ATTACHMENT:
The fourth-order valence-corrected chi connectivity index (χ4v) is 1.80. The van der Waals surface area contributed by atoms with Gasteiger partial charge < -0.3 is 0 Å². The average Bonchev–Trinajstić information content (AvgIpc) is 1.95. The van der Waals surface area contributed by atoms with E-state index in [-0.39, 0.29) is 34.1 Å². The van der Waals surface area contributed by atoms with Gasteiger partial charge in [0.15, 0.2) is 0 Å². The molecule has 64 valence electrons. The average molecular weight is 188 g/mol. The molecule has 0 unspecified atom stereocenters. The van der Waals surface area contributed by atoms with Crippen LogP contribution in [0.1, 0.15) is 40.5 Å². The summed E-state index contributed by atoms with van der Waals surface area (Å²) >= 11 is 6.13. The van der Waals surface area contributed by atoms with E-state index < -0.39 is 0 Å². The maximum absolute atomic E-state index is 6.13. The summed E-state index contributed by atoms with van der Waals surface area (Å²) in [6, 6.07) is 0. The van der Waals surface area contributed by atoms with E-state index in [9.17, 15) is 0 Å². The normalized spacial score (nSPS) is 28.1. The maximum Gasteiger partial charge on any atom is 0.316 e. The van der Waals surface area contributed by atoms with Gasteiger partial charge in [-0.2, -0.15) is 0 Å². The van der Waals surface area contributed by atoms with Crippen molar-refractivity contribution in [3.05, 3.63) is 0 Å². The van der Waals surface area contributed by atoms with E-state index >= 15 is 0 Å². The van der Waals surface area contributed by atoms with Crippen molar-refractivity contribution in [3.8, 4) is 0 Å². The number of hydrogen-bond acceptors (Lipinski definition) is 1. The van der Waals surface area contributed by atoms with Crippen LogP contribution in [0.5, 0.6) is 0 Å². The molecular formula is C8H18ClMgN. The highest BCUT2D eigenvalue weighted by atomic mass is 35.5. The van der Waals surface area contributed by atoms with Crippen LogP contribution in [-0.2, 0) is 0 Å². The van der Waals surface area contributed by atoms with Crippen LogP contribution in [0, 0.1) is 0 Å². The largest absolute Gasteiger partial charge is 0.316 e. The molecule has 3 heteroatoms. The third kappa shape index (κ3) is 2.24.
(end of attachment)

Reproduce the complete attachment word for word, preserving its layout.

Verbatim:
The fourth-order valence-corrected chi connectivity index (χ4v) is 1.80. The van der Waals surface area contributed by atoms with Gasteiger partial charge < -0.3 is 0 Å². The average Bonchev–Trinajstić information content (AvgIpc) is 1.95. The van der Waals surface area contributed by atoms with E-state index in [-0.39, 0.29) is 34.1 Å². The van der Waals surface area contributed by atoms with Gasteiger partial charge in [0.15, 0.2) is 0 Å². The molecule has 64 valence electrons. The average molecular weight is 188 g/mol. The molecule has 0 unspecified atom stereocenters. The van der Waals surface area contributed by atoms with Crippen LogP contribution in [0.1, 0.15) is 40.5 Å². The summed E-state index contributed by atoms with van der Waals surface area (Å²) >= 11 is 6.13. The van der Waals surface area contributed by atoms with E-state index < -0.39 is 0 Å². The maximum absolute atomic E-state index is 6.13. The summed E-state index contributed by atoms with van der Waals surface area (Å²) in [6, 6.07) is 0. The van der Waals surface area contributed by atoms with E-state index in [9.17, 15) is 0 Å². The normalized spacial score (nSPS) is 28.1. The maximum Gasteiger partial charge on any atom is 0.316 e. The van der Waals surface area contributed by atoms with Gasteiger partial charge in [-0.2, -0.15) is 0 Å². The van der Waals surface area contributed by atoms with Crippen molar-refractivity contribution in [3.05, 3.63) is 0 Å². The van der Waals surface area contributed by atoms with E-state index >= 15 is 0 Å². The van der Waals surface area contributed by atoms with Crippen molar-refractivity contribution in [3.8, 4) is 0 Å². The number of hydrogen-bond acceptors (Lipinski definition) is 1. The van der Waals surface area contributed by atoms with Crippen LogP contribution in [0.5, 0.6) is 0 Å². The molecular formula is C8H18ClMgN. The highest BCUT2D eigenvalue weighted by atomic mass is 35.5. The van der Waals surface area contributed by atoms with Crippen LogP contribution in [-0.2, 0) is 0 Å². The van der Waals surface area contributed by atoms with Crippen LogP contribution in [0, 0.1) is 0 Å². The largest absolute Gasteiger partial charge is 0.316 e. The molecule has 3 heteroatoms. The third kappa shape index (κ3) is 2.24.